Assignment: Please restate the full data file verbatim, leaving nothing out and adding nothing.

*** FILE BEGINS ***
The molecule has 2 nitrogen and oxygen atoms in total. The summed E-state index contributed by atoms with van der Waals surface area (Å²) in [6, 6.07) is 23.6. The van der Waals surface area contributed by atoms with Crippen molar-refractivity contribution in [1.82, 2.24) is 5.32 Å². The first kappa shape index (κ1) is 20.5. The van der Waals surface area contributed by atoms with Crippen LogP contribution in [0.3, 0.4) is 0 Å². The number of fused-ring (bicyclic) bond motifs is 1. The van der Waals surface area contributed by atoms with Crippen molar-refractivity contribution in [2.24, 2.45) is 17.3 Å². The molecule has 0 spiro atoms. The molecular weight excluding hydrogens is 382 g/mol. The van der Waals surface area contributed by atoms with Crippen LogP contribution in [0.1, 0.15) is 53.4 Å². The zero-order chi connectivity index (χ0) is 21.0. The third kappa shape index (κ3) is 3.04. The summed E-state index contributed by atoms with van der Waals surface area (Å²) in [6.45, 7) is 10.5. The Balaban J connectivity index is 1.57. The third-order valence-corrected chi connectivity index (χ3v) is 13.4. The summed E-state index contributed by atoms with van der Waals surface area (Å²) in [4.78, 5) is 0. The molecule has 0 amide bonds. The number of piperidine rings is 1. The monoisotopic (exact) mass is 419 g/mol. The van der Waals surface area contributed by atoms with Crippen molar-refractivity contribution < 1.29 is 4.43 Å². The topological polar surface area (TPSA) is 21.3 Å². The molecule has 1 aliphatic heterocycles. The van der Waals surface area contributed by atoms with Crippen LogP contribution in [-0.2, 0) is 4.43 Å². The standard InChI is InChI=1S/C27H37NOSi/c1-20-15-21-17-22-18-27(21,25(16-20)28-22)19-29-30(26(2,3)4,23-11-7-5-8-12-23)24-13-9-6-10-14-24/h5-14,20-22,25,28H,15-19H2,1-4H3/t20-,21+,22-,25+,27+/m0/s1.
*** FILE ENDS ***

The molecule has 2 nitrogen and oxygen atoms in total. The summed E-state index contributed by atoms with van der Waals surface area (Å²) in [6, 6.07) is 23.6. The van der Waals surface area contributed by atoms with Crippen molar-refractivity contribution in [1.82, 2.24) is 5.32 Å². The first kappa shape index (κ1) is 20.5. The van der Waals surface area contributed by atoms with Crippen LogP contribution in [0.3, 0.4) is 0 Å². The number of fused-ring (bicyclic) bond motifs is 1. The van der Waals surface area contributed by atoms with Crippen molar-refractivity contribution in [2.24, 2.45) is 17.3 Å². The molecule has 0 spiro atoms. The molecular weight excluding hydrogens is 382 g/mol. The van der Waals surface area contributed by atoms with Crippen LogP contribution in [0.1, 0.15) is 53.4 Å². The zero-order chi connectivity index (χ0) is 21.0. The third kappa shape index (κ3) is 3.04. The summed E-state index contributed by atoms with van der Waals surface area (Å²) in [6.45, 7) is 10.5. The Balaban J connectivity index is 1.57. The third-order valence-corrected chi connectivity index (χ3v) is 13.4. The summed E-state index contributed by atoms with van der Waals surface area (Å²) in [4.78, 5) is 0. The molecule has 0 amide bonds. The number of piperidine rings is 1. The monoisotopic (exact) mass is 419 g/mol. The van der Waals surface area contributed by atoms with Crippen molar-refractivity contribution < 1.29 is 4.43 Å². The topological polar surface area (TPSA) is 21.3 Å². The molecule has 1 aliphatic heterocycles. The van der Waals surface area contributed by atoms with Crippen LogP contribution in [-0.2, 0) is 4.43 Å². The standard InChI is InChI=1S/C27H37NOSi/c1-20-15-21-17-22-18-27(21,25(16-20)28-22)19-29-30(26(2,3)4,23-11-7-5-8-12-23)24-13-9-6-10-14-24/h5-14,20-22,25,28H,15-19H2,1-4H3/t20-,21+,22-,25+,27+/m0/s1.